Thursday, June 7, 2018

Caregivers (Pamela and Joan)

Last Sunday, I saw a play at Pig Iron Theatre called The Caregivers. The play dramatized the stories of several people caring for sick or elderly family members, and the lead actors were those very same caregivers. The most interesting thing about the play was...actually the most interesting thing was when everybody became parrots. They did such a great job imitating them and I cracked up laughing every time they came onstage. The second most interesting thing was when Ivan Villa interrupted Evelyn Goldberg’s nightmare to do Zumba in an embroidered sequinned vest singing "La Bamba."

But in terms of play development, the most interesting thing was how all the caretakers onstage were older buds themselves. If they weren’t taking care of their parents, they were taking care of their spouses. I had talked about this issue on the blog before, but The Caregivers addresses it much more openly than I had. In fact, one of the biggest themes of the show was how much of yourself you put into being a 24/7 caregiver. It’s a labor of love, with an emphasis on the labor.

Many of our programs are done with older buds who live at home, so in honor of The Caregivers, I'd like to introduce you to a few of them. Illinois in particular has lots of these types of sites.  When you’re done checking out the sites, you can enjoy this week’s stories from our Philadelphian buds.

Pamela Purdue 
Jumping Rope 

I was peeling an apple the other day. Upon completion, I realized that the apple skin came off all in one very long piece. I smiled to myself, remembering that my brother Russ and I used to watch a boardwalk orange-ade maker and his peeling machine. At eight and nine years old, we were once again spending our summer in Point Pleasant at a beach-front house. 
Though manually operated, the peeling machine removed the entire rind in only a few seconds. We’d grab the rinds and “jump rope” with them as we travelled the length of the boardwalk. Rarely did they break, but if so, we’d get back to the orange-ade maker and help ourselves to more rinds. Once in a while, we’d get a free, tiny cup of orange-ade; a “thanks” to us for cleaning up the peelings from the ground.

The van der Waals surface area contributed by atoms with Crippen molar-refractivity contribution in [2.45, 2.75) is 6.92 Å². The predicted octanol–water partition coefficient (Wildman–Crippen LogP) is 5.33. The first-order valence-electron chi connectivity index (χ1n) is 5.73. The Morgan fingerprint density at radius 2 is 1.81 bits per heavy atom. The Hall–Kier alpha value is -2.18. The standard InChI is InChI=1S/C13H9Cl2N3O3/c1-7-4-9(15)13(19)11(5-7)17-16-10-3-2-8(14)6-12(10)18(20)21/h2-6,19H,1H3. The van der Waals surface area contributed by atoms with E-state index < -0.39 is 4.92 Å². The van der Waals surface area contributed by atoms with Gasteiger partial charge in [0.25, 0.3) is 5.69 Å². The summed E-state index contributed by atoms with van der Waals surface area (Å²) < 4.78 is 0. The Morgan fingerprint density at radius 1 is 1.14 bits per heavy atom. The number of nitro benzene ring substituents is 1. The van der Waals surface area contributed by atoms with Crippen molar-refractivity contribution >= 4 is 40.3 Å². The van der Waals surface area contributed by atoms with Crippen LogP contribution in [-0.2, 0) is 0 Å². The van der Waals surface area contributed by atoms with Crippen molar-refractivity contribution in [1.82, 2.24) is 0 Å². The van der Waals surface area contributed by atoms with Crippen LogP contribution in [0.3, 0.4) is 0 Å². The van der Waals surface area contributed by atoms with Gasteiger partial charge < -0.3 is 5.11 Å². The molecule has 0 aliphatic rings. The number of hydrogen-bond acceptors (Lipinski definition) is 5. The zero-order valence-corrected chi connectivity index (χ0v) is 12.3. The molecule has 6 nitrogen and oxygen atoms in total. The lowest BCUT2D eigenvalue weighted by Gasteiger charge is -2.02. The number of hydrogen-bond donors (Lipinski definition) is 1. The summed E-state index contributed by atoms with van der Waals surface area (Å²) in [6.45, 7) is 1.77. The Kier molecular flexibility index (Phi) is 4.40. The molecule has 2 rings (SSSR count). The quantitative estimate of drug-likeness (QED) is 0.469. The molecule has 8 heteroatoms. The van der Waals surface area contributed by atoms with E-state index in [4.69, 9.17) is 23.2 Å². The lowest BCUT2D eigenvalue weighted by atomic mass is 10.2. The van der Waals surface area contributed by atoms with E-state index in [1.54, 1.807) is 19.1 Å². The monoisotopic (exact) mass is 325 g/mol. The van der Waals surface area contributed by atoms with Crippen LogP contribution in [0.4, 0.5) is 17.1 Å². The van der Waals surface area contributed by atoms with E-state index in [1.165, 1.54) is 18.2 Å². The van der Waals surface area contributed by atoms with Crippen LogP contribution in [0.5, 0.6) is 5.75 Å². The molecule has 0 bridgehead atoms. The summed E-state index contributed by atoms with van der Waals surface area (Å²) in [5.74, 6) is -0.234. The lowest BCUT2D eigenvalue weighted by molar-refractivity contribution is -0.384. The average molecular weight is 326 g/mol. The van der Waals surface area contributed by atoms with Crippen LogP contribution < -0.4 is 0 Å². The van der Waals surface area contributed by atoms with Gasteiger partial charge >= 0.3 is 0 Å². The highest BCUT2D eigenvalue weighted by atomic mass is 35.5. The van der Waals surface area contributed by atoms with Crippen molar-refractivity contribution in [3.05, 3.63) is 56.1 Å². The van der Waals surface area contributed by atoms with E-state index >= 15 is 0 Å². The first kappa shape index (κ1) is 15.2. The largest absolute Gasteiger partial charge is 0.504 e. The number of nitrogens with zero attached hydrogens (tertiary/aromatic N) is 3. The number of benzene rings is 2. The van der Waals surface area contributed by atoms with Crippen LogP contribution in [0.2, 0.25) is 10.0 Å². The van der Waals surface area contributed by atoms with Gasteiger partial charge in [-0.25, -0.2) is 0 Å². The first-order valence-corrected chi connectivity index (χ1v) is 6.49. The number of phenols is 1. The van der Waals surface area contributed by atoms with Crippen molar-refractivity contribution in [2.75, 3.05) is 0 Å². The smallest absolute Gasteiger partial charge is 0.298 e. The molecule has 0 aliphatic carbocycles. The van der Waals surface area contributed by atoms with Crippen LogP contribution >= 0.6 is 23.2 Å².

We enjoyed such simple play, in simple times, in a simpler world that is long gone. 
To this day, I can’t drink orange juice without remembering our summers “jumping rope.”

Joan Bunting 
Mother’s Day 

Mother’s Day is a day to honor mothers. I believe that every day is Mother’s Day. 
One day out of each year has been chosen to show our mothers our appreciation of her love, care, and hard work to teach us manners, respect for others, and directs us to taking the right path in life. 
My oldest daughter, Rose, treated me to a concert at my church (Union Baptist) starring Shirley Caesar Friday evening. Before we attended, the concert, she took me to Penrose Diner. 
All of my children called to wish me a happy Mother’s day, even my youngest son, Harold, who is incarcerated. 
I feel so blessed because of how my children show their love towards me in many different ways. 
It hurts my heart to hear mothers say how their daughters don’t speak to them and sons that disrespect them. 
Someone told me that some children respond or don’t respond to their mothers because of how their mother acted towards them when they were growing up. 
But, if your mother has changed and has become a better person, forgive her and show her love. 
Regardless of how she was, she still is your mother. 
She may have regrets for doing or not doing what she should have done but didn’t do. 
If God can and will forgive, why can’t you? 

If you’re a 24/7 caregiver for someone in your family, please let us know. We’d love to hear from you.
Curated by Caitlin Cieri